Excerpt of The Good Good Pig by Sy Montgomery
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Christopher Hogwood came home on my lap in a shoe box.
On a rain-drenched April evening, so cold the frogs were silent, so gray we
could hardly see our barn, my husband drove our rusting Subaru over mud roads
sodden with melted snow. Pig manure caked on our boots. The smell of a sick
animal hung heavy in our clothes.
It did not seem an auspicious time to make the life- changing choice of adopting
That whole spring, in fact, had been terrible. My father, an Army general, a
hero I so adored that I had confessed in Sunday school that I loved him more
than Jesus, was dying painfully, gruesomely of lung cancer. He had survived the
Bataan Death March. He had survived three years of Japanese prison camps. In the
last months of my fathers life, my glamorous, slender motherstill as crazy
about him as the day theyd met forty years beforeresisted getting a chairlift,
a wheelchair, a hospice nurse. She believed he could survive anything. But he
could not survive this.
The only child, I had flown back and forth from New Hampshire to Virginia to be
with my parents whenever I could. I would return to New Hampshire from these
wrenching trips to try to finish my first book, a tribute to my heroines,
primatologists Jane Goodall, Dian Fossey, and Birute Galdikas. The research had
been challenging: I had been charged by an angry silverback gorilla in Zaire,
stood up by Jane Goodall in Tanzania, undressed by an orangutan in Borneo, and
accosted for money by a gun-toting guard ten thousand feet up the side of a
volcano in Rwanda. Now I was on a tight deadline, and the words wouldnt come.
My husband, who writes on American history and preservation, was in the heat of
writing his second book. In the Memory House is about time and change in New
England, set largely in our corner of the world. But it looked like it might not
stay ours for long. For the past three years, ever since our marriage, we had
lived, first as renters and then as caretakers, in an idyllic, 110-year-old
white clapboard farmhouse on eight acres in southern New Hampshire, near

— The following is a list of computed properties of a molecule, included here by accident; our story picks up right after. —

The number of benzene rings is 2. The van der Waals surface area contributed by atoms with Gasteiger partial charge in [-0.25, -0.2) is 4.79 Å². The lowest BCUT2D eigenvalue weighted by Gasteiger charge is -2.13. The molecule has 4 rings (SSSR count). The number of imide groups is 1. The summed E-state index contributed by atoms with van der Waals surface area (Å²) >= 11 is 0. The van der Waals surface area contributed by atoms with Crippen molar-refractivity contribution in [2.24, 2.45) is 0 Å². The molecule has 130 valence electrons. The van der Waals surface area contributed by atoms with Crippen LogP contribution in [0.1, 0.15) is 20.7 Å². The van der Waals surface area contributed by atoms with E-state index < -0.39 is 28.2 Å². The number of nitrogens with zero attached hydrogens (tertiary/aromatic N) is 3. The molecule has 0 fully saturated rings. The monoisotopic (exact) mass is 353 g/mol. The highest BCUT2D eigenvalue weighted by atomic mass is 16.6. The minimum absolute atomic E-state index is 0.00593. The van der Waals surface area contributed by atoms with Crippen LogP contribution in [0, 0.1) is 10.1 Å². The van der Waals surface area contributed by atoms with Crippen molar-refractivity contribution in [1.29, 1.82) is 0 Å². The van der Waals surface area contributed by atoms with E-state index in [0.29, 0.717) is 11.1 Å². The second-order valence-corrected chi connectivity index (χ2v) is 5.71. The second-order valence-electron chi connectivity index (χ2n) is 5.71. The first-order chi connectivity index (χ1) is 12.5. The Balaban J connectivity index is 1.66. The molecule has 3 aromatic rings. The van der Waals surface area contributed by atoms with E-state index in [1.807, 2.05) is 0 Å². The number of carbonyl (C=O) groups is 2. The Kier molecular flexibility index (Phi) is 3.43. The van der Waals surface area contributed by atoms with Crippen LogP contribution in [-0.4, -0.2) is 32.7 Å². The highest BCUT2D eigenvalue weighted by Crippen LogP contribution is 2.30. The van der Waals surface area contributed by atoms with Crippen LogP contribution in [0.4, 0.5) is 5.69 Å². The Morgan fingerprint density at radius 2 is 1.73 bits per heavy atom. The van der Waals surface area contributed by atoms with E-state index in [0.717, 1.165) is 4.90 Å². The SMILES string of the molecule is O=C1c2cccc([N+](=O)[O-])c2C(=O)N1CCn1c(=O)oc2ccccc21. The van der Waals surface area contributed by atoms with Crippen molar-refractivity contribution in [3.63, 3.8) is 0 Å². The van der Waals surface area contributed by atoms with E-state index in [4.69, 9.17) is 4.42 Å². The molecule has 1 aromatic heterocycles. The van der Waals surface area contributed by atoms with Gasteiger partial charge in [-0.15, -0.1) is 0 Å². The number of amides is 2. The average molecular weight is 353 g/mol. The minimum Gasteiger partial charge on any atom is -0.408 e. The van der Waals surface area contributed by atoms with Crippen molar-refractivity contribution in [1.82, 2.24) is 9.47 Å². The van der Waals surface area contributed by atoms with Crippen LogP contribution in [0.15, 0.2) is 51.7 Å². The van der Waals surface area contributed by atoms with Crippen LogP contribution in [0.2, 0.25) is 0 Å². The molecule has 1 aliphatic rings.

mountains that Thoreau had climbed. Ours was the newest house in our small
neighborhood. Though our neighbors owned the two- hundred-year-old antiques
that real estate agents praised, this place had everything Id ever wanted: a
fenced pasture, a wooded brook, a three-level barn, and forty-year-old lilacs
framing the front door. But it was about to be sold out from under us. Our
landlords, writer-artist friends our age whose parents had bankrolled the house,
had moved to Paris and didnt plan to come back. We were desperate to buy the
place. But because we were both freelance writers, our income was deemed too
erratic to merit the mortgage.
It seemed I was about to lose my father, my book, and my home.
But for Christopher Hogwood, the spring had been more terrible yet.
He had been born in mid-February, on a farm owned by George and Mary Iselin,
about a thirty-five-minute drive from our house. We knew George and Mary by way
of my best friend, Gretchen Vogel. Gretchen knew we had a lot in common. Youll
love them, Gretchen had assured me. They have pigs!
In fact, George had been raising pigs longer than Mary had known him. If youre
a farmer or a hippie, George had reasoned, you can make money raising pigs.
George and Mary were quintessential hippie farmers: born, as we were, in the
1950s, they lived the ideals of the late 60s and early 70speace, joy, and
loveand, both blessed with radiant blue eyes, blond hair, and good looks,
always looked like they had just woken up refreshed from sleeping in a pile of
leaves somewhere, perhaps with elves in attendance. They were dedicated
back-to-the-landers who lived out of their garden and made their own mayonnaise
out of eggs from their free-range hens. They were idealistic, but resourceful,
too: it did not escape them that there are vast quantities of free pig food out
there, from bakeries, school cafeterias, grocery stores, and factory outlets.
George and Mary would get a call to come pick up forty pounds of potato chips or
a truckload of Twinkies. To their dismay, they discovered their kids, raised on
homemade, organic meals, would sometimes sneak down to the barn at 4 a.m. and
eat the junk food they got for the pigs. (We found out because in the morning
wed find these chocolate rings around their mouths, Mary told me.)
Excerpted from The Good Good Pig by Sy Montgomery Copyright © 2006 by Sy Montgomery. Excerpted by permission of Ballantine Books, a division of Random House, Inc. All rights reserved. No part of this excerpt may be reproduced or reprinted without permission in writing from the publisher.